How did people decide what was beautiful (male/female) in the past?

(157 Posts)

Just that, really. I know about medieval standards of beauty a bit, and I know they had a huge thing for blonde women, liked their men bearded, and so on. But I don't know much about the last 500 years or about whether it's different in different bits of Europe. Obviously I guess it must be once you get outside Europe!

But how did people judge what was attractive in a man or a woman?

I know that people must have varied as much as we do but there must also be things we'd think were completely odd to find sexy, but that were attractive back in the day. I know in about 1375 Chaucer has the Wife of Bath say she's attractive because she has a gap in her teeth.

I also wonder how much people genuinely looked very different in the past and now. Of course we are healthier on the whole and I understand we're a bit bigger than women used to be, but I wonder what else has changed.

ISeeYouShiverWithAntici Wed 29-Jan-14 14:28:05

I bet it was whatever the painting style depicted and however the rich and influential looked. I watched a programme about the mistresses of some king or other and how everyone wanted to see what they looked like and copied the way they did their hair etc.

Whether the painting reflected tastes or tastes were influenced by the paintings is the same chicken - egg thing as does the media influence or reflect us here today.

YY, I can believe that about painting. I wonder if there were fashions we don't even know about, because they existed among people who were very ordinary and didn't own paintings or get to see aristocrats - because presumably they would still end up with pretty fixed ideas?

TunipTheUnconquerable Wed 29-Jan-14 14:34:32

Well, Tudor discussions of male beauty are obsessed with shapely legs - cf Henry VIII competing with Francis I about who had the best calves. I think that was related to the fact that stuff men were supposed to be good at, like riding, resulted in muscly legs.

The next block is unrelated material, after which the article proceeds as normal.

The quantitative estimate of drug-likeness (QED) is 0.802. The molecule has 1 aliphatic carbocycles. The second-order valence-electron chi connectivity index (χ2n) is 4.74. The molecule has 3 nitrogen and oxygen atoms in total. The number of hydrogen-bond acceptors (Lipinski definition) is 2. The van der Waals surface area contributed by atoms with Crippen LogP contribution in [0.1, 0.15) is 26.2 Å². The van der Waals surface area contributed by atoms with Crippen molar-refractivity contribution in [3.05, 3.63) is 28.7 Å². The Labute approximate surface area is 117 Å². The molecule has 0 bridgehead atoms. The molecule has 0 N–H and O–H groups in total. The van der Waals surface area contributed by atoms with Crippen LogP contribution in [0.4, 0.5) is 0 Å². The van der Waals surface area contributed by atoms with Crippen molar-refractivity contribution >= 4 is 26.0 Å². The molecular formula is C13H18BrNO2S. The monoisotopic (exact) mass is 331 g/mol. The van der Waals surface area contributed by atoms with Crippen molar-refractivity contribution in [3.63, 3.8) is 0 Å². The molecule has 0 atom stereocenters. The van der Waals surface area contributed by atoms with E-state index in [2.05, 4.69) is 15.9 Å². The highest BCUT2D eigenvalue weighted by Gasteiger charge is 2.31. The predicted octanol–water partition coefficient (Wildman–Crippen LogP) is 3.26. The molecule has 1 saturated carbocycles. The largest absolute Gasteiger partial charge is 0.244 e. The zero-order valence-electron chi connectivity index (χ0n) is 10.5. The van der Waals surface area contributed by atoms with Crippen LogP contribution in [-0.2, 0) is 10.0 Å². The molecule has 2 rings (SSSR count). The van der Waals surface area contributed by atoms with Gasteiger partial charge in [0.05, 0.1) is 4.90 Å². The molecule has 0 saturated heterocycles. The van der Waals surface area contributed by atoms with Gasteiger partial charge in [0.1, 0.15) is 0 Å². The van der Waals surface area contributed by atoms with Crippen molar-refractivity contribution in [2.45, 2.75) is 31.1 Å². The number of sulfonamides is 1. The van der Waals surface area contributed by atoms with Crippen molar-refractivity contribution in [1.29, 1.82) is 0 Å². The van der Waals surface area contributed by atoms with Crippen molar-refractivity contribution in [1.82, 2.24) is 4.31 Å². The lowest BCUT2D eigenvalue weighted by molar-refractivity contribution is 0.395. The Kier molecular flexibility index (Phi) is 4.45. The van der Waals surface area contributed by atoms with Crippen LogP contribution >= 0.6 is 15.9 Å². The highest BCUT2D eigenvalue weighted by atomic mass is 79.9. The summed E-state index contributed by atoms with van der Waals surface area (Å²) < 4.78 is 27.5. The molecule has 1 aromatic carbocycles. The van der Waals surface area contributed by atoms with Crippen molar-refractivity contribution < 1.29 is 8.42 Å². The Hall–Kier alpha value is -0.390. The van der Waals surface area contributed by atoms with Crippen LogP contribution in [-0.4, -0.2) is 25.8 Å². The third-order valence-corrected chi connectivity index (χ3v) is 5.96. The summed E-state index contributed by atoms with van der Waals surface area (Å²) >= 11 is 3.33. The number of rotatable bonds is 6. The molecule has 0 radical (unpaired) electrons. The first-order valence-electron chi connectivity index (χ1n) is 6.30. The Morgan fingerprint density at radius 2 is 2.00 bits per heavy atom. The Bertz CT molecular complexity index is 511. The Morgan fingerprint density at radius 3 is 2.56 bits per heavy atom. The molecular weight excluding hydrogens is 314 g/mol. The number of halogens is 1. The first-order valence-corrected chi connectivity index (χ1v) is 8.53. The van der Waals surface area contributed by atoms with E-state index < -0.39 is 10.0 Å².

Something I noticed doing Tudor reenactment is that once you put people in clothes that highlight certain features, you start comparing those features. When we were doing a late Elizabethan year where the men's doublets had very short skirts, you got very conscious of men's legs, because you could see them.

The Victorians go on about attractive beards, of course - it's in Period Piece: A Cambridge Childhood. I've always assumed that was related to masculinity.

sonlypuppyfat Wed 29-Jan-14 14:36:13

I suppose rich people were thought of as more beautiful and they were the ones who could eat loads and never have to work in the hot sun so pale fat women were thought of as more attractive, shit I wish I had a time machine.

Huh. That is really interesting. And makes complete sense.

I love the attractive beards point.

I was just thinking about those photos of Laura and Almanzo Wilder - not Victorian of course, but same era and clearly using the same fashion books. He's clean-shaven. I always wondered if he was actually attractive, because she never really suggests he is. This pic. en.wikipedia.org/wiki/Almanzo_Wilder

TunipTheUnconquerable Wed 29-Jan-14 14:37:31

Oh yes, Sonlypuppyfat, and soft hands. You never hear about soft hands any more, presumably because hardly any women do work that roughens them.

grin You and me both sonly. Though I am dark haired and I believe that's historically a bit of a short straw.

ISeeYouShiverWithAntici Wed 29-Jan-14 14:38:31

My history is shit grin but I am sure the programme I saw talked about pamphlets or something similar so that ordinary people did indeed get the gossip about the rich and powerful.

ISeeYouShiverWithAntici Wed 29-Jan-14 14:39:26

HA! And me, Sonly.

AngelaDaviesHair Wed 29-Jan-14 14:41:31

I always think Charles II was nice looking when he was young, but in his own time he was considered seriously minging apparently.

I'm sure it's not shit!

Pamphlets would work. It's just interesting to me - someone was mentioning on here the other day about how there's a very specific 'look' round where she lives, and I do think I notice that too. I would not confuse women on a night out in Newcastle with women anywhere in the south. But I've absolutely no idea how that sort of regional fashion develops or what it would have been in the past.

I guess in industrial towns, following tunip's logic, it must've been different because people's clothing must've been dictated a bit by their jobs.